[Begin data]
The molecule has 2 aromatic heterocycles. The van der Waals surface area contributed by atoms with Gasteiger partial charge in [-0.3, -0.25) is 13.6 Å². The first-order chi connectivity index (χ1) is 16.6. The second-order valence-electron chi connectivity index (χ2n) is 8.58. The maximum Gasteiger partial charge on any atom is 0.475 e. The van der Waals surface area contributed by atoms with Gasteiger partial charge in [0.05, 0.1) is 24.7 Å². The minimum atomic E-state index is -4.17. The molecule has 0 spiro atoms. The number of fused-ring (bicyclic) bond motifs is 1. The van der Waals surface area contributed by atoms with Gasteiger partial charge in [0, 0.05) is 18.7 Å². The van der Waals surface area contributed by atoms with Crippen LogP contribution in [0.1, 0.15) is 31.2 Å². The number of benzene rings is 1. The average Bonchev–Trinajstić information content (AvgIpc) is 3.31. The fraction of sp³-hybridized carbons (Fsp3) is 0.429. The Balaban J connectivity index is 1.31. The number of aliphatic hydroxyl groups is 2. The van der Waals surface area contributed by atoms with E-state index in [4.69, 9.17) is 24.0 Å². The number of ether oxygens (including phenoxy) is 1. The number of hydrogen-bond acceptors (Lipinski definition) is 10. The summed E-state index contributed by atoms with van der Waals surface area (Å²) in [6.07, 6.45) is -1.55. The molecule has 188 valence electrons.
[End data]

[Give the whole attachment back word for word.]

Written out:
The molecule has 2 aromatic heterocycles. The van der Waals surface area contributed by atoms with Gasteiger partial charge in [-0.3, -0.25) is 13.6 Å². The first-order chi connectivity index (χ1) is 16.6. The second-order valence-electron chi connectivity index (χ2n) is 8.58. The maximum Gasteiger partial charge on any atom is 0.475 e. The van der Waals surface area contributed by atoms with Gasteiger partial charge in [0.05, 0.1) is 24.7 Å². The minimum atomic E-state index is -4.17. The molecule has 0 spiro atoms. The number of fused-ring (bicyclic) bond motifs is 1. The van der Waals surface area contributed by atoms with Gasteiger partial charge in [0, 0.05) is 18.7 Å². The van der Waals surface area contributed by atoms with Crippen LogP contribution in [0.1, 0.15) is 31.2 Å². The number of benzene rings is 1. The average Bonchev–Trinajstić information content (AvgIpc) is 3.31. The fraction of sp³-hybridized carbons (Fsp3) is 0.429. The Balaban J connectivity index is 1.31. The number of aliphatic hydroxyl groups is 2. The van der Waals surface area contributed by atoms with E-state index in [4.69, 9.17) is 24.0 Å². The number of ether oxygens (including phenoxy) is 1. The number of hydrogen-bond acceptors (Lipinski definition) is 10. The summed E-state index contributed by atoms with van der Waals surface area (Å²) in [6.07, 6.45) is -1.55. The molecule has 188 valence electrons.